Antony and Cleopatra - Theatre Review
A ‘restrained and passionless’ production of ANTONY AND CLEOPATRA by the Royal Shakespeare Company falls flat at the Roundhouse in Camden.
SHAKESPEARE’S Antony and Cleopatra is meant to be a tale of high politics and even higher drama as the great players of the Egyptian and Roman worlds battle it out on stage.
But the Royal Shakespeare Company’s modern-dress production at the Roundhouse managed to turn this story of love and war into something that was, dare I say it, just a little boring.
Kathryn Hunter’s Cleopatra started off refreshingly catty and raunchy – but after a while, the shrill voice, shrew-like mannerisms and complete absence of regal bearing began to get wearing.
In contrast, Darrell D’Silva’s Mark Antony was more restrained and perhaps even a little flat.
You may also want to watch:
The net result was that there was zero chemistry between them – and the idea that they could ever have been madly in love seemed completely improbable.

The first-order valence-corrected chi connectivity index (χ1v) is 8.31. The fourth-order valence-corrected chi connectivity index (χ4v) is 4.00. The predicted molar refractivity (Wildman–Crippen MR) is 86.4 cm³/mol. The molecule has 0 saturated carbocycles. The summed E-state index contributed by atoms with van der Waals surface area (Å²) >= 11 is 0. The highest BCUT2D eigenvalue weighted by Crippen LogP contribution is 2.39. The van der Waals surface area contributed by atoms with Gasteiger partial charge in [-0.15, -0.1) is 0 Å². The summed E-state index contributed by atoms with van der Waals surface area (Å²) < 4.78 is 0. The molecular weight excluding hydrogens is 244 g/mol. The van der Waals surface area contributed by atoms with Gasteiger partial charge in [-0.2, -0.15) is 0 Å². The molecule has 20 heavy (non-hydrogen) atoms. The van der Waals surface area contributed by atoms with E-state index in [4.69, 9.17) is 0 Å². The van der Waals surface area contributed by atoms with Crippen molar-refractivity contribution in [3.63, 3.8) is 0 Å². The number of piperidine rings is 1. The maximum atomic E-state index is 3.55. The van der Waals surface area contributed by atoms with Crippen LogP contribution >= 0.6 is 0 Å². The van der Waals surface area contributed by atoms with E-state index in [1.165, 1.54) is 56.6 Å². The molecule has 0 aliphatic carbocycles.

The other major players didn’t fare much better, with John Mackay’s teetotal Caesar coming across more like a bank manager than a world leader (his pin-striped suit didn’t help), and Clarence Smith’s gun-toting Pompey seeming to have been jetted in from a different play entirely.
- 1 Revealed: Latest Covid-related death figures for Islington
- 2 Six flee Finsbury Park house fire
- 3 Tollington by-election imminent as Richard Watts joins Khan's 'top team'
- 4 Primary school allowed to keep floodlights despite complaints
- 5 Islington Council backtracks on promise to save mulberry tree
- 6 Islington Council set to save Grade II-listed South Library from disrepair
- 7 Obituary: 'Striking and beautiful' north London mother Mary Collins
- 8 Reaction from winners of Islington by-elections
- 9 Camilla, Duchess of Cornwall visits the Whittington Hospital
- 10 Historic pub The Cuckoo ready to welcome locals inside after refurbishment
There were odd flashes of witty humour, particularly when Cleopatra quizzed her messenger on how she compared to love rival Octavia, while the dance-inspired scenes of Bacchanalian excess were wonderfully choreographed.
But none of that made up for the lack of erotic sizzle between the two protagonists, or the absence of dramatic tension between the scheming politicians – and ultimately the production just felt tired, farcical and somewhat confusing.
* Showing at the Roundhouse in Chalk Farm Road, NW1, until Thursday, December 30.